Morel mushrooms are one-of-a-kind-looking mushrooms, with their dark and wrinkled caps. However unattractive, their rumpled exterior conceals one of the tastiest and most cherished of mushrooms. Classical and modern repertoires contain hundreds of recipes for morels, but there is a remarkable degree of consensus on the best way to prepare them.
Morels are a favorite among mushroom hunters. Not only are they unusually tasty, they are easy for even novices to identify and are among the first wild mushrooms to mature each spring. In most parts of the country, fresh morels are available for only a few weeks during the spring. Fortunately, dried morels are widely available year-round and retain their distinctive flavor.
Preparing Fresh Morels
If you've been fortunate enough to find some fresh morels in season, begin preparation by shaking off any excess dirt. Halve small morels and slice larger ones lengthwise into quarters. Soak them in cold, salted water for at least two hours -- and as long as overnight -- to remove soil and insects. Squeeze out any excess moisture. Saute the morels briefly in butter with a small quantity of minced onion or shallot. This is the fundamental preparation for morels. Once sauteed, morels can be eaten immediately, added to other dishes, or packaged and frozen.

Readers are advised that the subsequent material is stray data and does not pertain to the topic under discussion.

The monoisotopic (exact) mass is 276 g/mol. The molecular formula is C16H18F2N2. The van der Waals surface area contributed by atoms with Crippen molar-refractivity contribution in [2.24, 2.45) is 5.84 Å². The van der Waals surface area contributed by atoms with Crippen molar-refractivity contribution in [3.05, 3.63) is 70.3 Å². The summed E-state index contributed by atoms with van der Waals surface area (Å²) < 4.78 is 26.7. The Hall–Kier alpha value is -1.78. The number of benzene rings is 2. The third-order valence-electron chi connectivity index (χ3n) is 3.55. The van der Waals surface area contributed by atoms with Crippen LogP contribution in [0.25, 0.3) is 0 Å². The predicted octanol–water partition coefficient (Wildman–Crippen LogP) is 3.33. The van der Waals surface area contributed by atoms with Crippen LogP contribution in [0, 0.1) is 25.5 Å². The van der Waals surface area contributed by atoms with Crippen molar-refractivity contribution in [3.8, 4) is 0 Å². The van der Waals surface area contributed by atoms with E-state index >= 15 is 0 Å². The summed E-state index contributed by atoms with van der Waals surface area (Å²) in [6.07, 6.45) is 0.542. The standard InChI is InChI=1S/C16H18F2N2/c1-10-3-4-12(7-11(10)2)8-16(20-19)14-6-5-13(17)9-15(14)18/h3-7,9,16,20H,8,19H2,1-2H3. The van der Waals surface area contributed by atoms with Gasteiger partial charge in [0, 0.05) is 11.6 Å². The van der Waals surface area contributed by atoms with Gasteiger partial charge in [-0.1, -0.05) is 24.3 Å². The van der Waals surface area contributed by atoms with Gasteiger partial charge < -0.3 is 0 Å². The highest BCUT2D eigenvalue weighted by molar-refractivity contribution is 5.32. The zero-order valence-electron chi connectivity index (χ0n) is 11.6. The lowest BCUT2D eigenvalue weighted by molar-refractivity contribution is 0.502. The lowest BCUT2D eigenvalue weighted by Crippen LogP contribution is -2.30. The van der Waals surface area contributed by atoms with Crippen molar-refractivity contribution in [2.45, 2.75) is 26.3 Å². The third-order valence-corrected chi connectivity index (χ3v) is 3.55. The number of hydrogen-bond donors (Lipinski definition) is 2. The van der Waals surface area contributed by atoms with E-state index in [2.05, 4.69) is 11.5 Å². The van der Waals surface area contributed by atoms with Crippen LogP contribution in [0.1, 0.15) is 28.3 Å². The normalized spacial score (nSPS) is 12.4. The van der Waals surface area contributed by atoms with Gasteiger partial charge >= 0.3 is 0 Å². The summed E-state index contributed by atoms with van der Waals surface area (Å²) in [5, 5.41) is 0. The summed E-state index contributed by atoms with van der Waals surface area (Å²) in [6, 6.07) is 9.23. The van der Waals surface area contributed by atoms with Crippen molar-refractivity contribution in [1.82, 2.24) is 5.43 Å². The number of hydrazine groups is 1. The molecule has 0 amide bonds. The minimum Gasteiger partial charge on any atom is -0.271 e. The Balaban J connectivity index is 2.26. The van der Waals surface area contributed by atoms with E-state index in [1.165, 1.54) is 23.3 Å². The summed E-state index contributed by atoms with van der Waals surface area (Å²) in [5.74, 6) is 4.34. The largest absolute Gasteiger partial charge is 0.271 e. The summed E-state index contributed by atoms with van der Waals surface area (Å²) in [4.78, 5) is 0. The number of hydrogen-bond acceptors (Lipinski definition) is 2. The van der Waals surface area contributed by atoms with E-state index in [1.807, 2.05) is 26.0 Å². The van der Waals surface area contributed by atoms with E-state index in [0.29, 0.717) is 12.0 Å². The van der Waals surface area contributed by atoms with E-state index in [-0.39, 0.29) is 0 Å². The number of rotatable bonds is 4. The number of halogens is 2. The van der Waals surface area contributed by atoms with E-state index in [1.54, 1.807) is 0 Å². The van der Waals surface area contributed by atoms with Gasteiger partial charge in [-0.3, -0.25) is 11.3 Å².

Preparing Dried Morels
Dried morels have a very intense flavor, and one little package is all you need for most meals. Pick a package that has large, intact mushrooms, rather than smaller, broken pieces. Soak the mushrooms in hot -- not boiling -- water for 10 to 20 minutes, until they are soft and spongy. Squeeze out any excess moisture, but don't discard the soaking water. It's full of flavor, and most recipes make use of it. Slice the reconstituted mushrooms and saute them in a small amount of butter, then use them as directed in your recipe.
Morel Serving Suggestions
Although there is a strong consensus that sauteing morels in butter is the best way to cook them, that's not the end of the story. After that basic preparation, there are any number of ways to proceed. Serve the morels alongside grilled or broiled steaks, or use them to stuff a pork tenderloin. Simmer them in a little beef broth and cream until it reduces to make an especially fine sauce for roast beef. Dice them into your favorite creamy pasta sauce or a mushroom risotto. If you've used dried morels, strain the soaking water and add it to your sauces. Add a fresh green salad with a light dressing to balance the deep flavor of the mushrooms.
- Food Network; In Season: Morel Mushrooms; Liz Gray, April 2010
- The Great Morel: Recipes
- Mycological Society of San Francisco; Wild About Mushrooms: Morels; Louise Friedman; 2000
- Fresh Morels.com: Fresh Wild Morels
- Martha Stewart: Quiche with Morels and Scallions
- "Larousse Gastronomique"; Prosper Montagnee (Ed.); 1961
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